By Tammy Adamson-McMullen
If you're getting ready to do your fall clean-up, sorting-through and toss-out, you might pause on that last task. "Old" is the new "new," according to design experts who say key words in home decorating trends are "weathered," "recycled," "refurbished" and "repurposed." It's "in" to keep those things that are well-loved and even a little worn, and "keeping up with the Joneses" is a thing of the far past.
There are several reasons for the rise of this trend, suggested Suzanne Ashley, Seabrook Wallcoverings' director of product development. "Interest in cable television shows such as 'Antique Road Show,' 'American Picker's and 'American Restoration,' are encouraging people to appreciate old items that are part of our country's history," Ashley says. "Also, the tight economy, stretching consumers' budgets to their limits, is forcing people to use what they have‒such as old family hand-me-downs‒and make them work. So we are now seeing a mentality of 'old is new and is good.' "
Home furnishings don't necessarily have to be old to be popular‒they just have to look old. As you shop this fall, you'll notice that many of the latest wallcoverings, fabrics and furnishings have a vintage or patina appearance. Design experts say that this is because "old" carries connotations that consumers crave.
"This reclaimed look gives us a feeling of comfort, nostalgia and stability because they have imperfections which add character and remind us of the quality of craftsmanship of bygone times," Ashley says. "Using 'old' items also evokes a sense of creativity because you are turning someone's discards into an item of value and beauty in your home."
According to Ashley, examples of these comfortable designs include finishes that are distressed, crackled or sanded so that different layers of paint are visible, as well as faded, fabric effects. Additionally, "Old lace designs seem to also be making a resurgence but styled in new ways," Ashley states.
All of these looks play into a trend that Ashley has identified as "Nostalgic Chic," which is grounded in inspirations from the past that are classic, romantic and subdued. Colors from this palette include shades of frosted almond, warm taupe, brown-cast rose tones, plums and purples pushed toward the mauve side.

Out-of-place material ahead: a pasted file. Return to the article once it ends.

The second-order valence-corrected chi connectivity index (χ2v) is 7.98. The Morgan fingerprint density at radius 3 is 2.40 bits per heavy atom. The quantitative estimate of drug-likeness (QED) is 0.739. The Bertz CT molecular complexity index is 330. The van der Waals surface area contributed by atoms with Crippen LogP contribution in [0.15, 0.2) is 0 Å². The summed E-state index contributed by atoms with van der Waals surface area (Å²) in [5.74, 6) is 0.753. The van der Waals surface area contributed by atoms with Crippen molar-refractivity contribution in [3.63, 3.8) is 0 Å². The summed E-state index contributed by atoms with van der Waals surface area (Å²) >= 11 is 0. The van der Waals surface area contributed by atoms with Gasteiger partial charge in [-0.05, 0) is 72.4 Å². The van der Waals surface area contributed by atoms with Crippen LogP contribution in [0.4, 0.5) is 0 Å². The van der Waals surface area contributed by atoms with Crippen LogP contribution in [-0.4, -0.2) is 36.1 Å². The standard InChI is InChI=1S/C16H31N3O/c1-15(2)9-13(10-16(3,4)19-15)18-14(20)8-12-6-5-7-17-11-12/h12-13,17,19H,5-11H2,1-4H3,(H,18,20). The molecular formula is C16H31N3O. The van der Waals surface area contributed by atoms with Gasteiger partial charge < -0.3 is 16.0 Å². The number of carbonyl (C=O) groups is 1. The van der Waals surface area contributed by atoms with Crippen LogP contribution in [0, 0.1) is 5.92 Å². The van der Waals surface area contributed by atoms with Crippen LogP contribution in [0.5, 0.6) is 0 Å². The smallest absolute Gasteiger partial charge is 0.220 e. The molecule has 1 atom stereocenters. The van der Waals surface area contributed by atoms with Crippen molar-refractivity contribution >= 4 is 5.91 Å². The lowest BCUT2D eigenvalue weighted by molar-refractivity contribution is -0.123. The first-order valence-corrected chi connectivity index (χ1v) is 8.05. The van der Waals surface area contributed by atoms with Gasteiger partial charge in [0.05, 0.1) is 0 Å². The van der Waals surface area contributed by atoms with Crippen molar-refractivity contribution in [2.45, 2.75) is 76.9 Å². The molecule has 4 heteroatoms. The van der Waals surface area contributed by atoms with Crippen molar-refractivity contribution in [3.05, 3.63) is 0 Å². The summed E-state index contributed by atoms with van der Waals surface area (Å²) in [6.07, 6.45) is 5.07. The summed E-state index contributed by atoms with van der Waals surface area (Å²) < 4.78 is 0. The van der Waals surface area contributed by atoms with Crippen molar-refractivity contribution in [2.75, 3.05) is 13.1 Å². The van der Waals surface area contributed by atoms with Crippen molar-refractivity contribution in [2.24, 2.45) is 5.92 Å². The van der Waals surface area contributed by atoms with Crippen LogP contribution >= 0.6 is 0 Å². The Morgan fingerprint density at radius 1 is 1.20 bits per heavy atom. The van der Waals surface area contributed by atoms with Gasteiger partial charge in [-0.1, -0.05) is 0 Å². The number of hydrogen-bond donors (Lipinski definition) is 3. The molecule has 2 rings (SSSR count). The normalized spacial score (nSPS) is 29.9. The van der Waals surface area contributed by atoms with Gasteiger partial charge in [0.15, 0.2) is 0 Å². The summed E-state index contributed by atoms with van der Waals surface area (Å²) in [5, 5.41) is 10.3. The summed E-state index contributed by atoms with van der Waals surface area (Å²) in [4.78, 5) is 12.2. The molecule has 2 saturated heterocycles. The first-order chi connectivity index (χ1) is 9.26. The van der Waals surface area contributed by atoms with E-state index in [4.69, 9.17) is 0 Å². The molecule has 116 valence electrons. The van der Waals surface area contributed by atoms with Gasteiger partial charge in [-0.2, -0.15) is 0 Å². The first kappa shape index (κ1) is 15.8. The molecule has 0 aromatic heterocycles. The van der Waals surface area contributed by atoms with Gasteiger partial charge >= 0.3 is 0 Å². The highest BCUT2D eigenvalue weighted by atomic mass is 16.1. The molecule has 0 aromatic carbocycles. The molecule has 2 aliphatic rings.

While consumers increasingly are seeking comfort, they also are seeking ways to be more environmentally sound.
Regardless of what happens with the economy, we can expect recycled and refurbished looks to continue because of this ever-growing environmental consciousness. By repurposing old wood into a cocktail table, for example, or metal shelving into a new TV console, "Homeowners can feel like they are being 'green,' " says Jennifer McConnell, vice president at the Pearson Co., which produces premium upholstered furniture for customers nationwide.
McConnell notes that Pearson is seeing many aged, painted looks coming into the market. They include "our 916 Gustavian Grey finish, which is a soft worn gray with a raw umber wash, inspired by Swedish antiques," she reports, "and our 917 French Plaster finish, a scrubbed white paint over natural wood that looks as if the paint has been washed off."
Where occasional furniture is concerned, "We are also seeing more aged metals, like aged bronze and weathered travertine stones," McConnell says. "We have a new center table that feels modern in shape; however, it uses bronze and travertine to make it feel warm and approachable."
One of the places where "vintage" is making a huge splash is in wallpaper. In case you've missed it, wallpaper is back‒in a big way‒and especially wallpaper that recalls a bygone era.
"Many brand new wallpapers appear plucked from a home of the 1960s, '70s or '80s, yet they are very much of today," reports Gina Shaw, vice president of product development for York Wallcoverings. Some of the looks go back even further in time, although they are being produced with very modern techniques. "Some very special wallpapers are embellished with 100-percent recycled glass beads sourced from automobile windshields. This technique adds both shimmer and texture to the wallpaper," she says.
One look that consumers might be surprised to see this year is flocked wallpaper. "Velvet flocking is a 17th century invention," Shaw notes. "York has reinvented this technique with an innovative fade-resistant nylon flock with the same velvety sensuality."
Capturing a wide variety of nostalgic looks, wallpaper designer Ronald Redding has introduced a collection of papers, called "York Archives," that references books on history, art and interior design. Another book from York, called "The Bistro 750 Collection," offers whimsical designs and lots of retro flair. Patterns include ovals, birds, pears, kitchen utensils and sand dollars in fun repeats, many offered in retro colors of mod green, yellow, orange, turquoise and black-and-white.
While old themes aren't for everyone, designers say that many of us will choose to incorporate them‒to some degree‒into our homes. According to Shaw, consumers have grown more confident about design and are willing to experiment,"mixing styles and eras to create truly personalized interiors."